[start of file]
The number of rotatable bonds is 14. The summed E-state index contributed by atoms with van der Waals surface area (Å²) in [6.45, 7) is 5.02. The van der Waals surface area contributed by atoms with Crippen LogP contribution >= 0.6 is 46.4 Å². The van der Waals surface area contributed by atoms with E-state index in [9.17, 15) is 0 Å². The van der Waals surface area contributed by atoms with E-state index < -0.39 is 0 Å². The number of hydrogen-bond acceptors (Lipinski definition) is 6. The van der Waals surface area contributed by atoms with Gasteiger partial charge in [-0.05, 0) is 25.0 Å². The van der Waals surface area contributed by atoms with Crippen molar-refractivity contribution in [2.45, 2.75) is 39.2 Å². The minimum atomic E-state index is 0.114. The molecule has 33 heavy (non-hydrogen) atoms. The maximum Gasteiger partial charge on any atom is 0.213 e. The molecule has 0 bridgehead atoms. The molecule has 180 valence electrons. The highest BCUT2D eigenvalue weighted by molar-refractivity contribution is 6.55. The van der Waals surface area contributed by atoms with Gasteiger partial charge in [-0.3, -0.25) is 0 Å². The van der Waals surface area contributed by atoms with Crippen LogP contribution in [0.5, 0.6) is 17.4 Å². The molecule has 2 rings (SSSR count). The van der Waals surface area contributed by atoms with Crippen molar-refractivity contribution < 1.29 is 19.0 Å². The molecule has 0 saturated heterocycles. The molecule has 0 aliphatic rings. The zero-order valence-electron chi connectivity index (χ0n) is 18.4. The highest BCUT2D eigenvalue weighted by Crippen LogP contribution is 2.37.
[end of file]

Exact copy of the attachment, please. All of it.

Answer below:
The number of rotatable bonds is 14. The summed E-state index contributed by atoms with van der Waals surface area (Å²) in [6.45, 7) is 5.02. The van der Waals surface area contributed by atoms with Crippen LogP contribution >= 0.6 is 46.4 Å². The van der Waals surface area contributed by atoms with E-state index in [9.17, 15) is 0 Å². The van der Waals surface area contributed by atoms with E-state index < -0.39 is 0 Å². The number of hydrogen-bond acceptors (Lipinski definition) is 6. The van der Waals surface area contributed by atoms with Gasteiger partial charge in [-0.05, 0) is 25.0 Å². The van der Waals surface area contributed by atoms with Crippen molar-refractivity contribution in [2.45, 2.75) is 39.2 Å². The minimum atomic E-state index is 0.114. The molecule has 33 heavy (non-hydrogen) atoms. The maximum Gasteiger partial charge on any atom is 0.213 e. The molecule has 0 bridgehead atoms. The molecule has 180 valence electrons. The highest BCUT2D eigenvalue weighted by molar-refractivity contribution is 6.55. The van der Waals surface area contributed by atoms with Gasteiger partial charge in [-0.3, -0.25) is 0 Å². The van der Waals surface area contributed by atoms with Crippen LogP contribution in [0.5, 0.6) is 17.4 Å². The molecule has 2 rings (SSSR count). The van der Waals surface area contributed by atoms with Crippen molar-refractivity contribution < 1.29 is 19.0 Å². The molecule has 0 saturated heterocycles. The molecule has 0 aliphatic rings. The zero-order valence-electron chi connectivity index (χ0n) is 18.4. The highest BCUT2D eigenvalue weighted by Crippen LogP contribution is 2.37.